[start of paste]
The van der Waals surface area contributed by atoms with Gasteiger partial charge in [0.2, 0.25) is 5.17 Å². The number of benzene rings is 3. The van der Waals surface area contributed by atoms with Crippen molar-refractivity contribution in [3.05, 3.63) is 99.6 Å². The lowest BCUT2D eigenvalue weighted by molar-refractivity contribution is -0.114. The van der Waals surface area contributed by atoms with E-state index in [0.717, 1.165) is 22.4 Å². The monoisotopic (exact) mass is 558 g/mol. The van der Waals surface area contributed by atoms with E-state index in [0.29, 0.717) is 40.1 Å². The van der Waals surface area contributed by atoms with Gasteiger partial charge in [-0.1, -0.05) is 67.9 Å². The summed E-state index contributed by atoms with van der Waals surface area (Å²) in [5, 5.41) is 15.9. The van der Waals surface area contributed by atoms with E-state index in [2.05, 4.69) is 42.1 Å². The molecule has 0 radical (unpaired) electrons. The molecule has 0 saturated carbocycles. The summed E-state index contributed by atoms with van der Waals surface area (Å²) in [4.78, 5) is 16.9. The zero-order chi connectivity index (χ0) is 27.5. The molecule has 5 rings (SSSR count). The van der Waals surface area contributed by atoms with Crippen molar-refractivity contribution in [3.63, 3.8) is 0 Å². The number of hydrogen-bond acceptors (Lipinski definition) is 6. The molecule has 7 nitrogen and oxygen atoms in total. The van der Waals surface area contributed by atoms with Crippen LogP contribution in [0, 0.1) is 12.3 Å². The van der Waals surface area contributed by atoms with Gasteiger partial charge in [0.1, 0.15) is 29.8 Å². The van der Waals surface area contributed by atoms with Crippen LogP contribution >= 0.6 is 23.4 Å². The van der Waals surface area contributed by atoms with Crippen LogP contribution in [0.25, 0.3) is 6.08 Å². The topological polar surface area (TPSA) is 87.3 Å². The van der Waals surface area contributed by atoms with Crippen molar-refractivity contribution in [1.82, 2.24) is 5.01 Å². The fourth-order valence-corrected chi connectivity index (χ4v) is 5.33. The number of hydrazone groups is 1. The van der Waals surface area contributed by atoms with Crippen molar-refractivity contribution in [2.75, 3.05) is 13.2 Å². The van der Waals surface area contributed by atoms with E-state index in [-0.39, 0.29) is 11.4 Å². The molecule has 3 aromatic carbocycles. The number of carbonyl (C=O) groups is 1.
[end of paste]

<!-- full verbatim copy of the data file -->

The van der Waals surface area contributed by atoms with Gasteiger partial charge in [0.2, 0.25) is 5.17 Å². The number of benzene rings is 3. The van der Waals surface area contributed by atoms with Crippen molar-refractivity contribution in [3.05, 3.63) is 99.6 Å². The lowest BCUT2D eigenvalue weighted by molar-refractivity contribution is -0.114. The van der Waals surface area contributed by atoms with E-state index in [0.717, 1.165) is 22.4 Å². The monoisotopic (exact) mass is 558 g/mol. The van der Waals surface area contributed by atoms with E-state index in [0.29, 0.717) is 40.1 Å². The van der Waals surface area contributed by atoms with Gasteiger partial charge in [-0.1, -0.05) is 67.9 Å². The summed E-state index contributed by atoms with van der Waals surface area (Å²) in [5, 5.41) is 15.9. The van der Waals surface area contributed by atoms with E-state index in [2.05, 4.69) is 42.1 Å². The molecule has 0 radical (unpaired) electrons. The molecule has 0 saturated carbocycles. The summed E-state index contributed by atoms with van der Waals surface area (Å²) in [4.78, 5) is 16.9. The zero-order chi connectivity index (χ0) is 27.5. The molecule has 5 rings (SSSR count). The van der Waals surface area contributed by atoms with Crippen molar-refractivity contribution in [3.63, 3.8) is 0 Å². The number of hydrogen-bond acceptors (Lipinski definition) is 6. The molecule has 7 nitrogen and oxygen atoms in total. The van der Waals surface area contributed by atoms with Crippen LogP contribution in [0, 0.1) is 12.3 Å². The van der Waals surface area contributed by atoms with Gasteiger partial charge in [0.1, 0.15) is 29.8 Å². The van der Waals surface area contributed by atoms with Crippen LogP contribution >= 0.6 is 23.4 Å². The van der Waals surface area contributed by atoms with Crippen LogP contribution in [0.25, 0.3) is 6.08 Å². The topological polar surface area (TPSA) is 87.3 Å². The van der Waals surface area contributed by atoms with Crippen molar-refractivity contribution in [1.82, 2.24) is 5.01 Å². The fourth-order valence-corrected chi connectivity index (χ4v) is 5.33. The number of hydrazone groups is 1. The van der Waals surface area contributed by atoms with Crippen molar-refractivity contribution in [2.75, 3.05) is 13.2 Å². The van der Waals surface area contributed by atoms with E-state index in [-0.39, 0.29) is 11.4 Å². The molecule has 3 aromatic carbocycles. The number of carbonyl (C=O) groups is 1.